Now, living in the greater Tokyo metropolitan area, there is no dark. On rare occasions, I can see Orion, but other stars, almost never. I miss them. I miss that, once, when I was quite young in Kalamazoo, there was a bizarre night where the northen lights reached as far as lower Michigan, and we could easily find a dark area and go out to look at them. Or a fantastic trip, in high school, to Governor Dodge State Park in Wisconsin, where there were no lights blocking out the sky, and no moon that night. The stars alone were enough light to walk along the paths. I miss that, too.
posted by Ghidorah at 6:42 PM on March 8, 2013 [1 favorite]


One night in Jamaica, I was sitting on the beach with the sounds of Reggae coming from all the cafes and bars. Then the town's generator went down and we were all sitting in the dark looking into a vast starlit sky. The power was off for a quite awhile and most people went back to their homes or hotels. A few people stayed to gaze at the stars and somewhere nearby some men started softly chanting Rasta songs. I felt warmly connected to nature and life. And the stars, billions, yea gazillions, of stars, so bright.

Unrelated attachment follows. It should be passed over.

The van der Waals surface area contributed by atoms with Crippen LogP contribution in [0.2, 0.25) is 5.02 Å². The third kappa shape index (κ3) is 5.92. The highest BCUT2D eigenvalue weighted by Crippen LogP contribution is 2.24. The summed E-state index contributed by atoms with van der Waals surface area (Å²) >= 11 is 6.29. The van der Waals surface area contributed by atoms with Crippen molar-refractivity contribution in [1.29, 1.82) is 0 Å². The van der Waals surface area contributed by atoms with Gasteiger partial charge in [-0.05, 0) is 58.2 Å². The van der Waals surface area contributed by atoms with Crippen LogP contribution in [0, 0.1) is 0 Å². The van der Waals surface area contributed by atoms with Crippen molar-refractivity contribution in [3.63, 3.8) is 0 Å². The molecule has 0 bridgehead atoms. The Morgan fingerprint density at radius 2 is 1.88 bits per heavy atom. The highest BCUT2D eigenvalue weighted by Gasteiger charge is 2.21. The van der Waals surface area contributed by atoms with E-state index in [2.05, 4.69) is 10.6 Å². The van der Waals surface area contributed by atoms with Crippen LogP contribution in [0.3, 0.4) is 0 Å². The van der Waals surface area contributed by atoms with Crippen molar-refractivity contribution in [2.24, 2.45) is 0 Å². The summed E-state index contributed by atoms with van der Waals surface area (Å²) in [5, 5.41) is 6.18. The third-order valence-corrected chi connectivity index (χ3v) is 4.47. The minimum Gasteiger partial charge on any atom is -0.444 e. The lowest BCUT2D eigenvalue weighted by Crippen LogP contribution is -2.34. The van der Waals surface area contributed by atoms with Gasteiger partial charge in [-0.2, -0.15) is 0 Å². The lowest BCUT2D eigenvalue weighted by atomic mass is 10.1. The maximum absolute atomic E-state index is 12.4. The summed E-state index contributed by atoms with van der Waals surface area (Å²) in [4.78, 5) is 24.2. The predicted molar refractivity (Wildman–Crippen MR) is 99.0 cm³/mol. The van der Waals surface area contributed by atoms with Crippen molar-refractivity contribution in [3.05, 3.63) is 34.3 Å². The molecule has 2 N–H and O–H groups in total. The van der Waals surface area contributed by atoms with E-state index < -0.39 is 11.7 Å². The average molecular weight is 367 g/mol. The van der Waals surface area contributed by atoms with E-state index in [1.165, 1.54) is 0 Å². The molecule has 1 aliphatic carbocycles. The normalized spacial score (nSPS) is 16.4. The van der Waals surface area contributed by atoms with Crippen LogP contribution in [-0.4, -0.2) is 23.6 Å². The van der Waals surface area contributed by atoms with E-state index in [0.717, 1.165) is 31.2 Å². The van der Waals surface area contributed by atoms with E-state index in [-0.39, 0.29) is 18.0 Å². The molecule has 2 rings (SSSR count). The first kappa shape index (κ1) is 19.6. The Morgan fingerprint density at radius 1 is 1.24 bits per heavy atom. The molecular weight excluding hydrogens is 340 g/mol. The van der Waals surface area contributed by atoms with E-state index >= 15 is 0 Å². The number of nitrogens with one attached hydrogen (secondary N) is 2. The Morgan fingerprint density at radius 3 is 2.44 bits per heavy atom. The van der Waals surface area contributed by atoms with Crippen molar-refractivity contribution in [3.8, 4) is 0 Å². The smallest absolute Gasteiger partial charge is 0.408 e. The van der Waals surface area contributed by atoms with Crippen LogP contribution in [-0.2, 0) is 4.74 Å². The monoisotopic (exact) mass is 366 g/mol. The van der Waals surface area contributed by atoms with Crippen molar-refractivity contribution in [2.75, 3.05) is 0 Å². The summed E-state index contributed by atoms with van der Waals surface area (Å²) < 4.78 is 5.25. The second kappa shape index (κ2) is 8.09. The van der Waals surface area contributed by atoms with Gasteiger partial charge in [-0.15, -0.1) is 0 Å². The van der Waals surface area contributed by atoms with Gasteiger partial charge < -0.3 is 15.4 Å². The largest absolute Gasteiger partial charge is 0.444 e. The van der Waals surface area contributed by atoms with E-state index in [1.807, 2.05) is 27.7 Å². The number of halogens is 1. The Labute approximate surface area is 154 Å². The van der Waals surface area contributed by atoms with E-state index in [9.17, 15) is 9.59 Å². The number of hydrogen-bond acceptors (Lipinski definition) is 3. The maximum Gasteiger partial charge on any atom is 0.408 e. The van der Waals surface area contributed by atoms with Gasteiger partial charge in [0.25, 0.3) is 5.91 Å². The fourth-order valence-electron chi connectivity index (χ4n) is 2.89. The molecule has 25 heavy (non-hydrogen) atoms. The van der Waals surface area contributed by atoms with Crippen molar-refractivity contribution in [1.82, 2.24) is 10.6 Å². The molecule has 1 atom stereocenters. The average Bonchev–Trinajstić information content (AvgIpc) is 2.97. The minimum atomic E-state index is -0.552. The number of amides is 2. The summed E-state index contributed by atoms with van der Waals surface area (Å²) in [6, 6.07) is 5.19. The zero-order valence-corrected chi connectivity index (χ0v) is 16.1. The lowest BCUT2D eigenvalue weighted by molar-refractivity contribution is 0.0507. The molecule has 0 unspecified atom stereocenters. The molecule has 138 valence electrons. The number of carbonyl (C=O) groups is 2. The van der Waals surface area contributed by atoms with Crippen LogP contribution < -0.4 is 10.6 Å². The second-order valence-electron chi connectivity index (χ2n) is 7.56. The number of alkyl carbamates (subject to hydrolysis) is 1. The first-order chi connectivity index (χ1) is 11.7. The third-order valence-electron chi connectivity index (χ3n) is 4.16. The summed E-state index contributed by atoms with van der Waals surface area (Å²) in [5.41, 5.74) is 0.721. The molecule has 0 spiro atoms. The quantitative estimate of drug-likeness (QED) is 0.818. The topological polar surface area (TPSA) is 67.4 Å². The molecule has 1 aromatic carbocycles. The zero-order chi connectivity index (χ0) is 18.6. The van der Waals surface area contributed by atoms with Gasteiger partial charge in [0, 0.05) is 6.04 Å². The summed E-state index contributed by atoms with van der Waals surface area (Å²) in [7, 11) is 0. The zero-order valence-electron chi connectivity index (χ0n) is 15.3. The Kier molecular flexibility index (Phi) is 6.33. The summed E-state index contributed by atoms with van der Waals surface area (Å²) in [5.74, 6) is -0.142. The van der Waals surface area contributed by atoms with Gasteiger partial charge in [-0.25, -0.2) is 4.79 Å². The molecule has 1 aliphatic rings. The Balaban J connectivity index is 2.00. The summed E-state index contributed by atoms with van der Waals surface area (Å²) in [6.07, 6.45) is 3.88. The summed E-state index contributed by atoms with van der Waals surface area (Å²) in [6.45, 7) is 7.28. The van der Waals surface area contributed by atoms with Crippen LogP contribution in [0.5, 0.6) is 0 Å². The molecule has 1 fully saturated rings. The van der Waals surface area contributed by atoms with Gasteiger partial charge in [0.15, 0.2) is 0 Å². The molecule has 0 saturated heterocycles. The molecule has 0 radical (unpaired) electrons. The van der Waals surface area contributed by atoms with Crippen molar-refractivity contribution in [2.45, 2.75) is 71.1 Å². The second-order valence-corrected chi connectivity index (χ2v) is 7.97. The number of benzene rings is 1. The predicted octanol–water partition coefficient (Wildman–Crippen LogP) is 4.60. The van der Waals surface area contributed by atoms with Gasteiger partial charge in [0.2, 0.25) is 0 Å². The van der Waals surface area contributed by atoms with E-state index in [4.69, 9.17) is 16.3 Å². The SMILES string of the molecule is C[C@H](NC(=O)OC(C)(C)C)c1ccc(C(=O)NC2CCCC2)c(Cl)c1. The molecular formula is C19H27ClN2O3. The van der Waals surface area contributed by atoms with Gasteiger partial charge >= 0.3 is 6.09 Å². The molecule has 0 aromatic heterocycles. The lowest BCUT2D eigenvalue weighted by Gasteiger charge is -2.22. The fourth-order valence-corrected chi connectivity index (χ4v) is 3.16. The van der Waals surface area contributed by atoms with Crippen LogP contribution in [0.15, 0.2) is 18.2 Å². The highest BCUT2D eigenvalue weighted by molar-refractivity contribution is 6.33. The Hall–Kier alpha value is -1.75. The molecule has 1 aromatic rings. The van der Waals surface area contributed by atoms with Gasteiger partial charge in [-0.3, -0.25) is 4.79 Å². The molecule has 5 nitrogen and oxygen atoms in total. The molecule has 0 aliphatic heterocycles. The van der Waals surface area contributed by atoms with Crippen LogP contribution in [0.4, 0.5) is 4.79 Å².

posted by a humble nudibranch at 11:10 PM on March 8, 2013


You know what's crazy about the "billions of stars"? There's really only about 5000. Well of course there are lots more stars but they require specialty optics to see. There are only 5000 naked-eye stars.
posted by Nelson at 8:46 AM on March 9, 2013 [1 favorite]


Here's a great shot of the Milky Way from Mauna Kea.
posted by spamandkimchi at 10:38 PM on March 13, 2013